China has been successful in its zero-contamination strategy against Covid-19 domestically but will have to keep its borders closed as long as the virus is raving around in the rest of the world. Leading virus expert Zhong Nanshan suggested this weekend in state-media border control might relax when 80 to 85 percent of the 1.4 billion Chinese citizens are vaccinated, expected at the end of this year and diverts from the current zero-transmission policy.
Journalist Ian Johnson will become a senior fellow at the Council on Foreign Relations (CFR) from July 1, 2021, the council announced. At the China Speakers Bureau, we are happy to see Ian in such a prestigious position after what has been a turbulent year, both personally as professionally.
China might be ready to open its borders again partially in the second half of 2022, says leading virus expert Zhang Wenhong on a health forum in Qingdao in June, according to the South China Morning Post. That partial opening will depend on the speed of China’s vaccination program, he added.
In a remarkable candid comment, director Gao Fu, the director of the Chinese Centers for Disease Control and Prevention, admitted on Saturday the fairly low efficiency of one of the larger Chinese vaccines Sinovac Biotech, even lower than 50%, according to Reuters. Even before that, leading expert Zhang Wenhong estimated China could only open up to international travel by the Spring of 2022.
When US President Donald Trump lost last year the presidential elections from his contestant Joe Biden, some people expected the trade war between China and the US would end. At the China Speakers Bureau, we had set up a category of expert speakers on the trade war. For a short moment, we contemplated retiring that section but decided to wait and see how Joe Biden would behave.
For the international speakers’ business, international travel is key. And while some countries are at last moving forward in their vaccine programs, China expects to have covered a substantial part of its population only in the Spring of 2022, says Zhang Wenhong, one of the country’s leading experts. Resuming international travel could only restart after that, writes the Business Travel this week.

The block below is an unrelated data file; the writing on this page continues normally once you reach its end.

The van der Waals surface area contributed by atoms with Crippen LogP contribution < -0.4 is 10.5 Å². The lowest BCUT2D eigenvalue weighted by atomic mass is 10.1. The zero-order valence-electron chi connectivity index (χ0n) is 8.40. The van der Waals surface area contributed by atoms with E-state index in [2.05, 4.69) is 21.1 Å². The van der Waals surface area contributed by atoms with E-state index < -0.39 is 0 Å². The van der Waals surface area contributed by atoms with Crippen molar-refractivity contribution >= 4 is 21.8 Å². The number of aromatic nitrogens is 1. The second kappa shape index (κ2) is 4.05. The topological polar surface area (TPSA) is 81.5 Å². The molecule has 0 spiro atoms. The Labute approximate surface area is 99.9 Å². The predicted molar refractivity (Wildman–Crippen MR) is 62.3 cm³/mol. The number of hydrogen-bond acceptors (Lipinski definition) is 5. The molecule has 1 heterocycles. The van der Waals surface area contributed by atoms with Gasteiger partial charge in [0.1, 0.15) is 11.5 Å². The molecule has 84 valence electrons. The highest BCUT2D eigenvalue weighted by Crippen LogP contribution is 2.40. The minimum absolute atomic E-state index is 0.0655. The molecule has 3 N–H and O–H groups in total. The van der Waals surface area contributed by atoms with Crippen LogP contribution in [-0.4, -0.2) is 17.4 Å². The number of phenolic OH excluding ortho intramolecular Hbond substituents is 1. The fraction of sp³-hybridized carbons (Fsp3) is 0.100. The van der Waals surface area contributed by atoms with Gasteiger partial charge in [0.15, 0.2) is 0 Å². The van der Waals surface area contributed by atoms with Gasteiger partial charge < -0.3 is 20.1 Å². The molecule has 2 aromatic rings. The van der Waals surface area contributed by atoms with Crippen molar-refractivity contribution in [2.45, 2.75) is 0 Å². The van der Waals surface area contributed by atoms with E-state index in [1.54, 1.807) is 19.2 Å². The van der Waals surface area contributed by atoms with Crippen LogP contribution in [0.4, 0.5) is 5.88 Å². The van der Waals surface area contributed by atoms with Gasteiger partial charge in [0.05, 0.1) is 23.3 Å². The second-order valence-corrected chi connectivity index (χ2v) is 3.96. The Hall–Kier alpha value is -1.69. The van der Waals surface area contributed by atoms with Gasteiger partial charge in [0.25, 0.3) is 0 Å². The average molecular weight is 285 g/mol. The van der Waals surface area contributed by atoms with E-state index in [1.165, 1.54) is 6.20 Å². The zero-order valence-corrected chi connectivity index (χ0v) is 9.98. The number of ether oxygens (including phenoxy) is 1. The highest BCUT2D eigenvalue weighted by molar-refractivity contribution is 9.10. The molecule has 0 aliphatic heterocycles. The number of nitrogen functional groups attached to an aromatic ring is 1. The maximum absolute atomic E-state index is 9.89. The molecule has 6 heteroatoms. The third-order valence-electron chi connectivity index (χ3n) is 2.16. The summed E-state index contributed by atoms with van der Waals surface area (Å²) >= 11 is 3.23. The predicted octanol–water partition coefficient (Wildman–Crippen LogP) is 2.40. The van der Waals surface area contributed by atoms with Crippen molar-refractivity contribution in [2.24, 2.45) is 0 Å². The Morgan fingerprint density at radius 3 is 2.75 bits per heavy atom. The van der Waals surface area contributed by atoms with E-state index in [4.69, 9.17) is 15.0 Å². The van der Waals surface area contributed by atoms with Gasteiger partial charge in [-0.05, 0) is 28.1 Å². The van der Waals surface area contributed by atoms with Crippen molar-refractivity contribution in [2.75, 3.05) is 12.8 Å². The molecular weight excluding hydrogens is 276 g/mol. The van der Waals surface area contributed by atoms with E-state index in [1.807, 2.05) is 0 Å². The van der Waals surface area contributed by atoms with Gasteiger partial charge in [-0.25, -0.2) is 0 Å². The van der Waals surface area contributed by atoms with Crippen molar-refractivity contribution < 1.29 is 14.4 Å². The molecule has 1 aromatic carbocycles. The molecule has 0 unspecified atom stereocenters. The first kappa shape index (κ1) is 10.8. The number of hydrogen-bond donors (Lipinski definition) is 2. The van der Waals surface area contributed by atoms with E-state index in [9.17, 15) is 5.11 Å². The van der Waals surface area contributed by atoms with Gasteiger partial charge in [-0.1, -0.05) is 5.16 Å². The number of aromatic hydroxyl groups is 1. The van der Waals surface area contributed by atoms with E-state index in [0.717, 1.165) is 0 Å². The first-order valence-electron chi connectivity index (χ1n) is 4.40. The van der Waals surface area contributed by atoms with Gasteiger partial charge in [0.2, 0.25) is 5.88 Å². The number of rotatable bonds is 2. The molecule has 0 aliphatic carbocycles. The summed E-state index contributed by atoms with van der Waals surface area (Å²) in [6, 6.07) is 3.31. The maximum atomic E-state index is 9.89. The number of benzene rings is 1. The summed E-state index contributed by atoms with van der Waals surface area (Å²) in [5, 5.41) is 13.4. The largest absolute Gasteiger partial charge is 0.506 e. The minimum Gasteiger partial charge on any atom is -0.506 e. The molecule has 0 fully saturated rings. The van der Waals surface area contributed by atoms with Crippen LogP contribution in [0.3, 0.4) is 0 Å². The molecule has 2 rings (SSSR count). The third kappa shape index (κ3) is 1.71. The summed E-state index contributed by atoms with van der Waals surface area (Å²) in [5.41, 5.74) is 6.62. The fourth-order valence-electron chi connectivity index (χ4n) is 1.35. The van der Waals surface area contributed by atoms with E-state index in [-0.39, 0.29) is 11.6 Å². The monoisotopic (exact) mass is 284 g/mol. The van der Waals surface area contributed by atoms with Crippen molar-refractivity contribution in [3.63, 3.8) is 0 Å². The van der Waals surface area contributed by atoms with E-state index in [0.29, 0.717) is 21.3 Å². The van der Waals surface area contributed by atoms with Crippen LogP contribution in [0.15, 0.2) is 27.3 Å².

Farmaceutical firms Moderna and Pfizer have applied in December 2020 for permission from the medical authorities to distribute their corona vaccines in both Europe and the US, and the UK has already moved for first distribution in December. That is the first real good news since the world – and our industry – came to a standstill in early 2020. The pain is not yet over, but at least there is light at the end of the tunnel.
What is happening to the trade shows? The bigger events are not yet sure about their future. While even some of the most established trade show organizers start to file for bankruptcy, some see a future ahead in fully or partly virtual events, reports the Global Trade Magazine. For smaller events recovery might a slightly easier, the massive gatherings might have a hard time to recover any time soon from the coronavirus crisis, says the magazine.
The Planner Confidence Index has been surveying event organizers since March to measure the impact of the corona crisis on the industry. Key finding: confidence in a fast resumption of face to face (F2F) events has dropped dramatically. In March 8 percent of the participants in the survey expected meetings would only be possible in 2021, in June the percentage has risen to 50%.
Two months ago we still hoped the event industry would recover from the Covid-19 crisis in a similar way as SARS in 2002/3. But history seldom repeats itself and also in this case it looks we have been too optimistic. While much of Europe is slowly opening up, and other parts of the world remain in crisis mode, the traditional events as we knew them might not return any time soon. Whether we will go through a second wave of the corona crisis is still an open question: major disruption is here to stay.
That is bad news for those event companies who relied on physical conferences including massive flights, hotel bookings, and entertainment for their business model. Much of our business disappeared initially, leaving our speakers often empty-handed. Now a miraculous revival of the event industry might not come fast, at the CSB we can focus on our core business: connecting established China experts to companies and organizations eager to pick their brains, now in online seminars.